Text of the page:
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Chemical Abstracts

CA coverChemical Abstracts was published in print from 1907 to 2009 by the American Chemical Society.  In the decades before computer databases, large indexes like CA were the standard entry point into the scientific literature.  Using them effectively was a skill that required learning, dedication, and practice.  A complete set of CA, with Collective Indexes, from 1907 through 2001, is located in remote storage.


There were 26 weekly issues per semiannual "volume." Each Abstract issue was divided into 80 Subject Sections. An abstract appeared in just one section, based on the novelty of the process or substance being reported in the literature. Each weekly issue also contained indexes by author, subject keyword (not official headings), and patent number. The issue indexes were superseded first by a volume index published every six months, and then by the 5-year Collective Index. (The library did not retain the issue and volume indexes.)

Collective Indexes
Every five years CAS published a Collective Index (CI). The 14th CI was published in 2002 and covers the years 1997-2001. The library has all Collective Indexes up to this point. They are divided into:

  • Author Index, 1907-2001
  • Subject Index 1907-71 (included chemical substance names through 1971)
  • Chemical Substance Index, 1972-2001 (includes all CA Index Names used during the specific index period)
  • General Subject Index, 1972-2001 (includes all subject and compound-class terms that are not systematic CA Index Names)
  • Formula Index, 1920-2001
  • Patent Index, 1907-2001

Index Guides
The Index Guide (IG) for each Collective Index period provides cross-references from commonly used chemical names to official CA Index Names (with registry numbers) used in the corresponding Chemical Substance Index. It also serves as a thesaurus of all controlled-vocabulary subject headings used in the General Subject Index. The Index Guide should always be consulted before looking up a chemical name or subject term in the Collective Indexes.

Ring Systems Handbook
The RSH leads you from a ring or cage structure to the CA Index Name and Registry Number of a ring parent compound, for searching in the Chemical Substance Index. Entries are in ring analysis order and are indexed by molecular formula and Index Name.

Registry Handbook
The Registry Handbook - Number Section was a cumulative numerical listing of Registry Numbers assigned to chemical substances from 1965 to 1996. If you have only a registry number and need the CA Index Name for that compound, look it up here first and then use the name to consult the Chemical Substance Indexes. A corresponding Names Section issued on microfiche provided registry numbers for several hundred thousand of the most-indexed common names.

CASSI (Chemical Abstracts Service Source Index) is the comprehensive and retrospective list of publications that have been indexed by Chemical Abstracts since it began in 1907. It includes journals, books, conferences, and other series, arranged by CA abbreviation. This is the source you use to translate journal title abbreviations into full titles for searching in the library catalog and other finding aids. The last print edition of CASSI (1907-2004) is kept in the Librarian's office. It is also available in a somewhat limited form on the web:

Doing a manual search in printed Chemical Abstracts is a tedious, mutli-step process.  This is how it was done.

  1. Select an appropriate Index volume based on the type of search you want to do (author, substance, or subject) and the time period desired.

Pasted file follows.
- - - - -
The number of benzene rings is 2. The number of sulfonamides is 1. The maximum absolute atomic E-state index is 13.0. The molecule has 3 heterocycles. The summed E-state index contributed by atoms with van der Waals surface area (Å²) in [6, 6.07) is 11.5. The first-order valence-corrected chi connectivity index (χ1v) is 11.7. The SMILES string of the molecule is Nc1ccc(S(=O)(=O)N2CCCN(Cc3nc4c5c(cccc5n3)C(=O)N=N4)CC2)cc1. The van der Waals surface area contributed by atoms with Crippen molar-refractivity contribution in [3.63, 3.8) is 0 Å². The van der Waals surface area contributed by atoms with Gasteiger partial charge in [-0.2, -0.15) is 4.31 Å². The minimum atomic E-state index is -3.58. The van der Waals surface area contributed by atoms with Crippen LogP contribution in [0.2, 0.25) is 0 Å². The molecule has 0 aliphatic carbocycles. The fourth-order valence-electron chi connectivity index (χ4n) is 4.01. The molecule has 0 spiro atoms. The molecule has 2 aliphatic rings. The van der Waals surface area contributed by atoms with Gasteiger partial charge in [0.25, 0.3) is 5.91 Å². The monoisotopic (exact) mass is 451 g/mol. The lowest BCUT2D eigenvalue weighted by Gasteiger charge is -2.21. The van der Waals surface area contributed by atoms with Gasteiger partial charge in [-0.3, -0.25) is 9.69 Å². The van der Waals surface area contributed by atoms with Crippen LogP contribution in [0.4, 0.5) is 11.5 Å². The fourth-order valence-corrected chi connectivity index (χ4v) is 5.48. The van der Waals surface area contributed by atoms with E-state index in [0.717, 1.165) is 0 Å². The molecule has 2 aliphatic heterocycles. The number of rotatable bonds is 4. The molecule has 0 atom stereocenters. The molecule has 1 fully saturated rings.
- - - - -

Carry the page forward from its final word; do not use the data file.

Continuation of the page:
• Author: Entries are arranged by last name, then by first and second initials (not by first name). Qualifying text is the title of the document. Coauthors are cross-referenced to first author.
    • Formula: Entries contain only abstract numbers unless there is a large number of them, and no qualifying text. It's best to use the Formula Index to get the corresponding CA Index Name, then look up that name in the corresponding Chemical Substance or Subject (1907-71) index, where the entries are more detailed. Formulas are listed in Hill order: C, then H, then other elements in alphabetical order.
    • Chemical Substance name: Start with the Index Guide to see if there's an entry for the name you have. If not, use the Formula Index or Ring Systems Handbook to get the name. In the CSI you must use only the specific CA Index Name for that CI period. There are no cross references to earlier or generic names. Names are arranged by "parent" (the structural skeleton) followed by substituents and modifications. Qualifying text in each entry indicates what the document is primarily about, followed by an abstract number. About 600 of the most frequently indexed compounds are called "Qualified Substances." Their document entries are grouped into seven categories: Analysis, Biological studies, Occurrence, Preparation, Properties, Reactions, Uses and miscellaneous.
    • Subject term: Check the Index Guide first to find an appropriate term to look up in the Subject Index (1907-71) or General Subject Index (1972- ). Classes of compounds (e.g. Carcinogens), undefined compounds and mixtures (e.g. Gasoline), processes, plant/animal species, and other general topical terms are found in this index, along with cross references and scope notes.
    • Patent number: Arranged by issuing country/organization, then by patent number. CA abstracts only the first member of a patent family, and links later equivalent patents to this parent patent. Equivalents are cross-referenced to the parent. Prior to 1981 the equivalents were listed in the Patent Concordance.
  2. Note Abstract Numbers from the entries of interest. Abstract numbers prefixed "R" indicate a review; "P" indicates a patent.
  3. Go to the corresponding Abstracts volume and look up the abstract by its number.
  4. Repeat this process for earlier or later index periods. Remember that Index Names and subject headings changed over time, so consult the Index Guide for each CI period.